Centre international d’art contemporain de Montréal
October 5–November 24, 1996
How about a crash course in the history of the female nude in photography? How about replacing the female models with Adam himself? That, in a nutshell, is what Montreal photographer Chuck Samuels’s Before the Camera is about. Presented as part of CIAC’s 11th edition of Les Cent Jours d’art contemporain de Montréal, Samuels’s twelve colour and black-and-white photographs are faithful reconstructions of portraits of nude women, many of them familiar, by modern masters, such as Edward Weston, Man Ray, and Ralph Gibson—with the striking exception that Samuels has positioned his own body “before the camera.”
Although Samuels goes so far as to replicate the dimensions of the original prints, he also goes the whole nine yards with his concept of deconstructive inversion. The actual taking of the photographs has been left, for the most part, to women. This information is made obvious by the labels that identify the images. For instance, in the photograph where one might expect to see Natassia Kinski’s curves rivalling those of the boa constrictor winding around her naked body and gets a reclining Chuck Samuels with snake instead, the label reads: “After Avedon,” 1991, with Nellie Dahan.
Clearly, Samuels’s photographs seek to heighten our awareness of representational voyeurism—more specifically, of how we have come to accept women’s bodies as objects of erotic consumption. Has he succeeded? Just imagine how you might feel looking at a portrait of a nude man leaning on a cane in an ostentatious living room staring down his nose at you, with a painted face, a neck brace, and polished toes protruding from a foot set into a cast that rides his right leg to his genitals (“After Newton,” 1991, with Sylvia Poirier). . . . Aroused? Not quite. At least not from a heterosexual viewpoint, plainly the main perspective at play in this exhibition, which proposes to undermine the long-standing tradition of objectification of the female body as practised by male photographers.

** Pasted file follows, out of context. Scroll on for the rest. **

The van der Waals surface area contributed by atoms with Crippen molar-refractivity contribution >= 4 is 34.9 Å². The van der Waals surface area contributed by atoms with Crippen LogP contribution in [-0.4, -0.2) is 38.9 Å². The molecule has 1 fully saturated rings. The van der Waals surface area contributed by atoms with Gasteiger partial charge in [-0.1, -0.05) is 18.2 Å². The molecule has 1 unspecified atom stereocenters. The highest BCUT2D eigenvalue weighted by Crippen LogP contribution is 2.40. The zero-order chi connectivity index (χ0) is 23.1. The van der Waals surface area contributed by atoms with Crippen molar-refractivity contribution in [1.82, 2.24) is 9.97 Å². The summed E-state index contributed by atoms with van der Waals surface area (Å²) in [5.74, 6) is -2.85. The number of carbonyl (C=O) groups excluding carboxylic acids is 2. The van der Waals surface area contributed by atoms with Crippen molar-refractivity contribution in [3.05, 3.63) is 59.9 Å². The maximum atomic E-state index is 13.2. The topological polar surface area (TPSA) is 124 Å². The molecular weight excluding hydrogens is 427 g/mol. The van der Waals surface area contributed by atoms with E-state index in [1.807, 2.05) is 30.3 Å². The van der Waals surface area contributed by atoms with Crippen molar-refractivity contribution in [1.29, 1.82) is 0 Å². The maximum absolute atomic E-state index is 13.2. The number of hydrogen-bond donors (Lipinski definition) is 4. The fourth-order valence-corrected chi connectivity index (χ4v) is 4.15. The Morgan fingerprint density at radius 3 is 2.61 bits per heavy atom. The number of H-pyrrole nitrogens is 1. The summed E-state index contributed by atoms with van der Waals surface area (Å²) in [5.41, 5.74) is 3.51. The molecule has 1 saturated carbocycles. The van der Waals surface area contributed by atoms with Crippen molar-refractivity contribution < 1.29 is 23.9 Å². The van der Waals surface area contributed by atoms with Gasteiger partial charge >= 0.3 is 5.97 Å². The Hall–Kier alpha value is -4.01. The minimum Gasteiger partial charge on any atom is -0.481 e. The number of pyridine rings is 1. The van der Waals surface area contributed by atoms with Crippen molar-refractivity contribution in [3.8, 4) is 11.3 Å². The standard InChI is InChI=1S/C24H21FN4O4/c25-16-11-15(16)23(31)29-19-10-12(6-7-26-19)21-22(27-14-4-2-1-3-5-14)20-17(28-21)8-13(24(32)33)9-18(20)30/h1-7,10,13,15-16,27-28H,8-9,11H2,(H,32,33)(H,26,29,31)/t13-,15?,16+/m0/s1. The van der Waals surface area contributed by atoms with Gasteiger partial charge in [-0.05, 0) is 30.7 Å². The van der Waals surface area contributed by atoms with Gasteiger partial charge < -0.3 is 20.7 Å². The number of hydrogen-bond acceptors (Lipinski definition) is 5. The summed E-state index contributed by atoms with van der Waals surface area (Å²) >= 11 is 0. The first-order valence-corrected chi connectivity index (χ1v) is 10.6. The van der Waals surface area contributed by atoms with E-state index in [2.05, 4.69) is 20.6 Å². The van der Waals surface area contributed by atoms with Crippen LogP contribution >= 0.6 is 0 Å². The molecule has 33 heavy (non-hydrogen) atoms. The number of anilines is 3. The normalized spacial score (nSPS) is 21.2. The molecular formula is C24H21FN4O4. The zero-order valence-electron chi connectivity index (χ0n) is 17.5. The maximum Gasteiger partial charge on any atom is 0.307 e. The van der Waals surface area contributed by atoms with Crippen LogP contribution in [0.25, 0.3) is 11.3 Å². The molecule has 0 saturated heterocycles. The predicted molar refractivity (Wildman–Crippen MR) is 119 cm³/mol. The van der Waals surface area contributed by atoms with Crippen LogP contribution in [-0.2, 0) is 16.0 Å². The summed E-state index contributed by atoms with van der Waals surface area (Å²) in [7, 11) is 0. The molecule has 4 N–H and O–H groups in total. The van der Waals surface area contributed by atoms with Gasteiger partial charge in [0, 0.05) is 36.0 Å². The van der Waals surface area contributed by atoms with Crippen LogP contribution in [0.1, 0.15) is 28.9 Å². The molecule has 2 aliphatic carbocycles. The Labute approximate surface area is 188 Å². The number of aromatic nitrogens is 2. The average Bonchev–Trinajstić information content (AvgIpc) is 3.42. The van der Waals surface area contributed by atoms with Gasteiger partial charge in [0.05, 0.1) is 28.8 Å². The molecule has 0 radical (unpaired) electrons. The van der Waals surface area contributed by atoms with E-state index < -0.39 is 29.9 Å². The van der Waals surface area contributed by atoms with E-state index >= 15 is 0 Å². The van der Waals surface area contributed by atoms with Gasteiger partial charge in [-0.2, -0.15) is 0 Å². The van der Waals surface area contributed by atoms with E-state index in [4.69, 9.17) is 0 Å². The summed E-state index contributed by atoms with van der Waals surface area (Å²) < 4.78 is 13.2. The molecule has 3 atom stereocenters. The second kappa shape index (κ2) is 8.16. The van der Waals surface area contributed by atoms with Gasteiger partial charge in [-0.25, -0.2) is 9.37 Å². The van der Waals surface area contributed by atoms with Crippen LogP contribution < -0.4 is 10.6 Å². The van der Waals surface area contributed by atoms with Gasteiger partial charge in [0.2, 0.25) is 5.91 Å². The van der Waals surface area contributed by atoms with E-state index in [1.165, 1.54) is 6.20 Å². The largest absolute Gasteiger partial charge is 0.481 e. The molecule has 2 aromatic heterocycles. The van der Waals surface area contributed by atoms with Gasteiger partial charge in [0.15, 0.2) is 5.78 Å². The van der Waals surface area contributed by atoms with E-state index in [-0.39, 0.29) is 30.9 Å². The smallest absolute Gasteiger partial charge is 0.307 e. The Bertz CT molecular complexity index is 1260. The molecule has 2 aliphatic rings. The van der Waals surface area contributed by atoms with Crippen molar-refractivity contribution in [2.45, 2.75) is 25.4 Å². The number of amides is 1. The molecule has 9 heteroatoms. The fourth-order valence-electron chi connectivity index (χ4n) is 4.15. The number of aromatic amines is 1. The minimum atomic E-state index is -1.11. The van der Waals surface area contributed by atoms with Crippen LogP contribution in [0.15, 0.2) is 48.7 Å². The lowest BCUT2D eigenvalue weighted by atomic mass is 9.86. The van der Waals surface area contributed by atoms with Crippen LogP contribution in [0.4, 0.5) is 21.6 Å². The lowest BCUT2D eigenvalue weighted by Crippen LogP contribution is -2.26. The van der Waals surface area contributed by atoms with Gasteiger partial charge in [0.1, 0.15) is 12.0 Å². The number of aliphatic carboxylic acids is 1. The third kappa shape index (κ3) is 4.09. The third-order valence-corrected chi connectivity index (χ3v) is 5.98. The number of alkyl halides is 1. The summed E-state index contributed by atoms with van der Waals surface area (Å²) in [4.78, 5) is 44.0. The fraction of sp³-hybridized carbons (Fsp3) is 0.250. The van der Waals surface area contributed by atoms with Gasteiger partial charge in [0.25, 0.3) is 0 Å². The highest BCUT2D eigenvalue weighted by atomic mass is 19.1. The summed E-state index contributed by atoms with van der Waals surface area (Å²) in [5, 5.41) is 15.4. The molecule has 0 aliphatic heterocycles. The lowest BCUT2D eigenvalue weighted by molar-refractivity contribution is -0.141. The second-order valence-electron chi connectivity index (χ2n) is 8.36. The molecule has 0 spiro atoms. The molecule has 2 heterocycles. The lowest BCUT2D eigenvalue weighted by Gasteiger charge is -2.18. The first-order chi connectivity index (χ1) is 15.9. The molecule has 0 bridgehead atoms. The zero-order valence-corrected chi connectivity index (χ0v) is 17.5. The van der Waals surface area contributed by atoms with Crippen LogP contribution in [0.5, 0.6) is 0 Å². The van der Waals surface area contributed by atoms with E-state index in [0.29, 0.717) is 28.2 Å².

Although Samuels is not telling us anything we don’t already know, although his debt to feminist art theory and art practice of the late sixties and seventies is unmistakable, there is a satisfying efficiency in the way a simple gender inversion serves to make his point. Because a number of the images he parodies have been widely diffused, chances are that viewers will recollect at least one of the originals that are the objects of his travesty. Thus, viewers will be able to make the expected comparison and perhaps figure out what is so disturbing, or merely awkward—such as the naked man resting on his side and seen from the back, symbiotically basking in the innocence of the surrounding nature (“After Callahan,” 1990, with Cheryl Simon & Robert Milliken)—about these images that are all dressed up with nowhere to go.
Back to art history, whence, after all, Samuels is deriving his subject matter: he may be following the well-trodden path of women artists who question the politics of gender with regard to representational conventions, but how many male artists, one wonders, have previously addressed the issue? If absolute identification with the Other is just not possible, no matter how “uncomfortable” (in his words) the poses, at least Samuels has tried. However, since art is said to be asexual, let’s leave it at the effective simplicity with which Before the Camera offsets a salient aspect of our cultural legacy. To the point and explicitly visual; a rare and happy instance of “artistic social commentary.”